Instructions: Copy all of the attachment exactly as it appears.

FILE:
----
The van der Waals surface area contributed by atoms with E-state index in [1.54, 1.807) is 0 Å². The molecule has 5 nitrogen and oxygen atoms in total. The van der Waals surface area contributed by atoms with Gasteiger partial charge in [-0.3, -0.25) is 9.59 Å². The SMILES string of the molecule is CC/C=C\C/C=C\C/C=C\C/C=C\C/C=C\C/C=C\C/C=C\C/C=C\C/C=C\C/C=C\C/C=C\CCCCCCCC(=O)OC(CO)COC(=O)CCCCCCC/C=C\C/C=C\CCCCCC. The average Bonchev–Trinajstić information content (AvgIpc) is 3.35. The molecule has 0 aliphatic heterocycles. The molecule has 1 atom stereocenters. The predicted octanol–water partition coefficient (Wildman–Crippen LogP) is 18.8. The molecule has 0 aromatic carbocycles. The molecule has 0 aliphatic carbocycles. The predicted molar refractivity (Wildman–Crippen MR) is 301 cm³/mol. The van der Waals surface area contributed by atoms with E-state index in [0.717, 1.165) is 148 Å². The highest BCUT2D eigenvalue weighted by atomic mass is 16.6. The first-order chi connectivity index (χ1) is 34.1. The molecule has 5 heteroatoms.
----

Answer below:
The van der Waals surface area contributed by atoms with E-state index in [1.54, 1.807) is 0 Å². The molecule has 5 nitrogen and oxygen atoms in total. The van der Waals surface area contributed by atoms with Gasteiger partial charge in [-0.3, -0.25) is 9.59 Å². The SMILES string of the molecule is CC/C=C\C/C=C\C/C=C\C/C=C\C/C=C\C/C=C\C/C=C\C/C=C\C/C=C\C/C=C\C/C=C\CCCCCCCC(=O)OC(CO)COC(=O)CCCCCCC/C=C\C/C=C\CCCCCC. The average Bonchev–Trinajstić information content (AvgIpc) is 3.35. The molecule has 0 aliphatic heterocycles. The molecule has 1 atom stereocenters. The predicted octanol–water partition coefficient (Wildman–Crippen LogP) is 18.8. The molecule has 0 aromatic carbocycles. The molecule has 0 aliphatic carbocycles. The predicted molar refractivity (Wildman–Crippen MR) is 301 cm³/mol. The van der Waals surface area contributed by atoms with E-state index in [0.717, 1.165) is 148 Å². The highest BCUT2D eigenvalue weighted by atomic mass is 16.6. The first-order chi connectivity index (χ1) is 34.1. The molecule has 5 heteroatoms.